Tags

, , , , , , , , ,

The Illuminations by Andrew O’Hagan

WP_20150514_005

This is the first book of this author’s that I have read. I will be looking for some more, to see if other characters are so well drawn. Andrew O’Hagan was nominated for the Man Booker Prize in 1999 for Our Fathers, and this book (The Illuminations) was a BBC Radio 4 Book at Bedtime.

When I saw the title I thought it would be all about Blackpool and the Illuminations.

Well,  you know what they say, never judge a book by it’s cover, or it’s title come to that. Blackpool and the Illuminations do figure, but not in a major way until the latter part of the book.

I believe this book to be one of stories, of how stories that we all tell within our families begin, are told and retold and of how they affect the people both telling and hearing them. How stories are woven to protect, inspire, educate and remind. How stories and family relationships can be intertwined for both better and worse.

There are three characters central to this story, Maureen, Ann and Luke.

Maureen is Ann’s next door neighbour in the sheltered housing accommodation. It is Maureen who discovers the treasures of the past, and who tries to keep her friend going by settling her if she wanders, cooking her late night snacks, and wondering about the stone rabbit which is kept close. Ann is living with dementia and the past, and is not going to be able to stay in her current home for much longer. Maureen tries hard to mend the broken family, with calls to Ann’s daughter (Alice) to update her on Ann’s state of mind.

Ann is Luke’s grandmother and was a famous photographer in her youth. Ann has memories of Blackpool and her rooms there, and as the story gradually untangles we discover why Ann does not get on with her daughter Alice (Luke’s mother) perhaps as well as she would like. Alice is also rather jealous of the relationship between Ann and Luke. Stories from the past are mixed with those of the present, and Luke vows to help his Grandmother with her move to a new place as a way of trying to come to terms with what happened in Afghanistan when a mission goes hideously wrong.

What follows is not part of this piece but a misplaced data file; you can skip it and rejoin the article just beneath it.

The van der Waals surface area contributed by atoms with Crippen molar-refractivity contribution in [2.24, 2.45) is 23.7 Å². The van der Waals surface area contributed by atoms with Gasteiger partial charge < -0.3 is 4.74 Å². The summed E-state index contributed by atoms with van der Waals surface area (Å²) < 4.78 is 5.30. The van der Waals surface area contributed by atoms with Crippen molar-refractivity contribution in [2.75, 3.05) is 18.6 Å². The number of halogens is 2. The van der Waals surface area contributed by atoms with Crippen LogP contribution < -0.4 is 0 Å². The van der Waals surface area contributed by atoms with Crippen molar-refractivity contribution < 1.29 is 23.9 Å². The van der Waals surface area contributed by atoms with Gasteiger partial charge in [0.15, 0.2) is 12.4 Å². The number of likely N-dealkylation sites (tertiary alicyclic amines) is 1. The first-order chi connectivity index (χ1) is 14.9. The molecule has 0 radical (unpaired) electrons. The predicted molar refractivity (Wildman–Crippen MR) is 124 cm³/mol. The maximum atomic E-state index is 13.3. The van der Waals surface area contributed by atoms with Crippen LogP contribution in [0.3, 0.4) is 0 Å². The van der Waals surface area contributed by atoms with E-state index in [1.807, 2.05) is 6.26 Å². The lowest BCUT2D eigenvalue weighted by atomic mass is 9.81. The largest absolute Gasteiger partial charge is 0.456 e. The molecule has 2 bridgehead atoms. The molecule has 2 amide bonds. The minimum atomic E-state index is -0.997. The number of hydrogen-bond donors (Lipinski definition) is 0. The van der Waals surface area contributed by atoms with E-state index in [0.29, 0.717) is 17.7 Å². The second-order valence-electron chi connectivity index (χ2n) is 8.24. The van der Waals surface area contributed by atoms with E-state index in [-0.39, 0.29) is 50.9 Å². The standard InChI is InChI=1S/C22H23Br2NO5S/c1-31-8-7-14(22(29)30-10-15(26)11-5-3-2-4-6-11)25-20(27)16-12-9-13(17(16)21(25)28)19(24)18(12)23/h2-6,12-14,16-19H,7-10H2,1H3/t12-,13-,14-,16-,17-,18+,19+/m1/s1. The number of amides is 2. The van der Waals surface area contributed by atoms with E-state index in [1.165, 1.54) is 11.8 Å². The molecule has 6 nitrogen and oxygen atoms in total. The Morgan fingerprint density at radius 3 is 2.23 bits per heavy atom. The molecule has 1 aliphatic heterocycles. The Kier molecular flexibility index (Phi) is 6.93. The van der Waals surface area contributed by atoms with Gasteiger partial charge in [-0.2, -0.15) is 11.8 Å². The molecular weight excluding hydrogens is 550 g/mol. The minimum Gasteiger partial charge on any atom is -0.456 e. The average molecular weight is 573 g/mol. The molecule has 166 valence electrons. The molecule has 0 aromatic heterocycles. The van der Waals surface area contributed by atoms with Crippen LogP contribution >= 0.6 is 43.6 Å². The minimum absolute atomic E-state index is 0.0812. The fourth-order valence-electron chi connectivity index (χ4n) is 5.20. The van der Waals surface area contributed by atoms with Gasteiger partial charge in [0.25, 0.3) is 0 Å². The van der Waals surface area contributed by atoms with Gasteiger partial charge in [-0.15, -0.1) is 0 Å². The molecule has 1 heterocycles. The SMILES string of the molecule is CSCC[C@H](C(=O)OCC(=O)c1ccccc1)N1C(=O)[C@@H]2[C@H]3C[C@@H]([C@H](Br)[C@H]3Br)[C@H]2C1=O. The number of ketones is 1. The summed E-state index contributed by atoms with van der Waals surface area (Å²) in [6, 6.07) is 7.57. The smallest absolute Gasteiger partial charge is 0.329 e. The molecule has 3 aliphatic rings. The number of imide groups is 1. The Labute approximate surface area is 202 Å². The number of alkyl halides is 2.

I found the book to be well informed about Afghanistan and the traumas felt by soldiers returning home. The injuries and the circumstances by which they came about are well written, not gory, but not withholding detail.

I did find this book hard going to be honest, though the fault is mine rather than the author’s.

As I have an interest in photography, particularly photographic history, I found some of the descriptions of the photography undertaken by Anne particularly interesting and it led me to look into photographs of that era, and to discover that some of the images described where taken by a photographer called Margaret Watkins and I enjoyed looking at her life and work as an aside.

I was sent this book in return for an honest  review.

Advertisements